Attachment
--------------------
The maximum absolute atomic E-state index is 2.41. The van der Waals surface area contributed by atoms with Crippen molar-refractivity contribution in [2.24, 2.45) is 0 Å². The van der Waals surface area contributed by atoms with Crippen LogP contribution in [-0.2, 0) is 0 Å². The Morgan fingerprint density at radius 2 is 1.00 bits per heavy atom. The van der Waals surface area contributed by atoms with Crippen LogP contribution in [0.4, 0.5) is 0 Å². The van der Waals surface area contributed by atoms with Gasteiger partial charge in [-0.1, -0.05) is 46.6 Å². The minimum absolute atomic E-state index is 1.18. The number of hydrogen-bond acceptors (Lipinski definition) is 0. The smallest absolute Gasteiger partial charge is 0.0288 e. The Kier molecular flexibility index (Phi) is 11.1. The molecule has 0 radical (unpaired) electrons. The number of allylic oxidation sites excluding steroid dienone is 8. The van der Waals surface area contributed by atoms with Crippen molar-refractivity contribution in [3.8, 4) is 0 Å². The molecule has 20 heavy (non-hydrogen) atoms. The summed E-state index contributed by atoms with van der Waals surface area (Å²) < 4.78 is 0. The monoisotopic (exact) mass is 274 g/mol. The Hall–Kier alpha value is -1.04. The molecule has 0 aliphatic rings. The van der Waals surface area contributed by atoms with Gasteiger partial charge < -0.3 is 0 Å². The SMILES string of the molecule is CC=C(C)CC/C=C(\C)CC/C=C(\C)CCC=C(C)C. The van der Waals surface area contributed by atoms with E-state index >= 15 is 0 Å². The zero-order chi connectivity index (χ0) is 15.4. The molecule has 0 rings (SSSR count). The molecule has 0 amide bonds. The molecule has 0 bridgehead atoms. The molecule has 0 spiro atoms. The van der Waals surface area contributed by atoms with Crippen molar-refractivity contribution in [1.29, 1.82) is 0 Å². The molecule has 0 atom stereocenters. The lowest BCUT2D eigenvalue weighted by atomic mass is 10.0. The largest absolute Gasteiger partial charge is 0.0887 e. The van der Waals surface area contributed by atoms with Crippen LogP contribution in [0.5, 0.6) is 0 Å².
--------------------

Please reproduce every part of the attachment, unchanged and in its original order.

The maximum absolute atomic E-state index is 2.41. The van der Waals surface area contributed by atoms with Crippen molar-refractivity contribution in [2.24, 2.45) is 0 Å². The van der Waals surface area contributed by atoms with Crippen LogP contribution in [-0.2, 0) is 0 Å². The Morgan fingerprint density at radius 2 is 1.00 bits per heavy atom. The van der Waals surface area contributed by atoms with Crippen LogP contribution in [0.4, 0.5) is 0 Å². The van der Waals surface area contributed by atoms with Gasteiger partial charge in [-0.1, -0.05) is 46.6 Å². The minimum absolute atomic E-state index is 1.18. The number of hydrogen-bond acceptors (Lipinski definition) is 0. The smallest absolute Gasteiger partial charge is 0.0288 e. The Kier molecular flexibility index (Phi) is 11.1. The molecule has 0 radical (unpaired) electrons. The number of allylic oxidation sites excluding steroid dienone is 8. The van der Waals surface area contributed by atoms with Crippen molar-refractivity contribution in [3.8, 4) is 0 Å². The molecule has 20 heavy (non-hydrogen) atoms. The summed E-state index contributed by atoms with van der Waals surface area (Å²) < 4.78 is 0. The monoisotopic (exact) mass is 274 g/mol. The Hall–Kier alpha value is -1.04. The molecule has 0 aliphatic rings. The van der Waals surface area contributed by atoms with Gasteiger partial charge < -0.3 is 0 Å². The SMILES string of the molecule is CC=C(C)CC/C=C(\C)CC/C=C(\C)CCC=C(C)C. The van der Waals surface area contributed by atoms with E-state index >= 15 is 0 Å². The zero-order chi connectivity index (χ0) is 15.4. The molecule has 0 rings (SSSR count). The molecule has 0 amide bonds. The molecule has 0 bridgehead atoms. The molecule has 0 spiro atoms. The van der Waals surface area contributed by atoms with Crippen molar-refractivity contribution in [1.29, 1.82) is 0 Å². The molecule has 0 atom stereocenters. The lowest BCUT2D eigenvalue weighted by atomic mass is 10.0. The largest absolute Gasteiger partial charge is 0.0887 e. The van der Waals surface area contributed by atoms with Crippen LogP contribution in [0.5, 0.6) is 0 Å².